Ibuprofen May Ease Urinary Tract Infections Symptoms In Women But Not The Infection

Ibuprofen May Ease Urinary Tract Infections Symptoms In Women But Not The Infection
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It is well-known that urinary tract infections are treated with antibiotics which are almost immediately diminishing all the symptoms related to these conditions. However, as antibiotics overuse has been linked to the emergence of antibiotic-resistant bacteria, every person should think twice before opting for such a treatment. A recent study showed that ibuprofen may ease urinary tract infections symptoms in women but not the infection.

The results, which have been recently reported in the PLOS Medicine journal and cited by Advocator, indicates that simple urinary tract infections symptoms can be successfully eased up with ibuprofen in a first phase, after which antibiotic treatment is needed.

This study also shows the importance of using alternative treatments for uncomplicated conditions instead of regular antibiotics which are known to be overused by people, a fact that led to the development of superbugs which are nothing more than bacteria that developed resistance to antibiotics.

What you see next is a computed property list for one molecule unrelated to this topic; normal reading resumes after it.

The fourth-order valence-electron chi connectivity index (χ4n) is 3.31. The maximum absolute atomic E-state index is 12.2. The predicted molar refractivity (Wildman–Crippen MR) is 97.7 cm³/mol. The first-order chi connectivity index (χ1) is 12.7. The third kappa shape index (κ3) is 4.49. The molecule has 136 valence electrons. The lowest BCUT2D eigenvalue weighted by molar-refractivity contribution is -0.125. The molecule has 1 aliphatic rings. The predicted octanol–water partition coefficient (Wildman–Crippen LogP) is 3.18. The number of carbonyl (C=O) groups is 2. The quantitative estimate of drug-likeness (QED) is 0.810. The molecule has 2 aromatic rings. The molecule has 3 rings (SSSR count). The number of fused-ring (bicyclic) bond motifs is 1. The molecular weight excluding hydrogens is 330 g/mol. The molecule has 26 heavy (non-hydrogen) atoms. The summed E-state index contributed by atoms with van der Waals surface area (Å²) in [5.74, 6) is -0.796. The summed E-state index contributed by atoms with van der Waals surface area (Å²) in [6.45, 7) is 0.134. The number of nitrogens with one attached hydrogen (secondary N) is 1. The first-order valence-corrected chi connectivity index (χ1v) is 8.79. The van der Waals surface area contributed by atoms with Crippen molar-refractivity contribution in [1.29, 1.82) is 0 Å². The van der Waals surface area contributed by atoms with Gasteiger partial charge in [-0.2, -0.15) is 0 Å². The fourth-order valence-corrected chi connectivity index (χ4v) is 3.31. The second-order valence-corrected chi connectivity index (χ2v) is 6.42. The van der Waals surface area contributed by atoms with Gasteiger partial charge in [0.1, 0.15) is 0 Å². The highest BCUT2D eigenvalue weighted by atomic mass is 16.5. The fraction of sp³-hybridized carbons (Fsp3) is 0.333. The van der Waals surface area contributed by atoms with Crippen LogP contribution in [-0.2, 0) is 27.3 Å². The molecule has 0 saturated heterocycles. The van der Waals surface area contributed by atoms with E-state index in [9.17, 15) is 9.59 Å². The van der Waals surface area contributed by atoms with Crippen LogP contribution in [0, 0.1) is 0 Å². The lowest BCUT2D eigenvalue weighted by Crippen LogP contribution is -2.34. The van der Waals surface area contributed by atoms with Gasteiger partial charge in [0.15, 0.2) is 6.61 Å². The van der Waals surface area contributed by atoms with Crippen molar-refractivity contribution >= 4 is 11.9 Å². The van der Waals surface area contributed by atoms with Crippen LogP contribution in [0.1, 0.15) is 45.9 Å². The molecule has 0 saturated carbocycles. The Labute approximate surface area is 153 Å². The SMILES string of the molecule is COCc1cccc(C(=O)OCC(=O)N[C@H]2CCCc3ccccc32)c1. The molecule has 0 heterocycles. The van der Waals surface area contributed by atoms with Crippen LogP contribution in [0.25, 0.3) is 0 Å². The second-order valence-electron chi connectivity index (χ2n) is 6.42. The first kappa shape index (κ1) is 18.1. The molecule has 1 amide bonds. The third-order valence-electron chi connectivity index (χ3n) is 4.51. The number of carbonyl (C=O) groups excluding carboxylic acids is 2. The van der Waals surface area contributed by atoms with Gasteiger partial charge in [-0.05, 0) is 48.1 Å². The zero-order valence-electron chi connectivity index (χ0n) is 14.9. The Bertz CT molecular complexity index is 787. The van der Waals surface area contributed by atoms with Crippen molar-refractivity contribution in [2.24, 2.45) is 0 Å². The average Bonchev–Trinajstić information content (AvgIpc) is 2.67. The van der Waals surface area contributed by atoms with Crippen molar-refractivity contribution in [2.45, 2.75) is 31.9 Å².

Ibuprofen may ease urinary tract infections symptoms in women but not the infection itself

The study, conducted by scientists from Norway, Sweden, and Denmark, was conducted between April 2013 and June 2016 on more than 380 women who suffered from cystitis and came as a response to a 2010 German study that concluded that ibuprofen can successfully cure urinary infections.

In this new research, randomly, the scientists administered ibuprofen to one part of the participants, while the second part of them was treated with a regular antibiotic which is prescribed in Scandinavia against urinary tract infections, namely, Pivmecillinam.

The outcomes showed that 46% of the ibuprofen-treated patients returned within 1 month with either new or more severe symptoms. Out of the 46% that returned to doctors, 6.6% had febrile urinary tract infections, while 3.9% were diagnosed with pyelonephritis (severe kidney infection).

On the other hand, only 10% of the women who received antibiotic treatment returned for medical advice.

The researchers concluded that even though ibuprofen supposedly cured 54% of the participants, ibuprofen caused a worsening of the symptoms in a great part of the women treated as such. Thus, an antibiotic treatment for urinary tract infections remains, for the moment, the best option.


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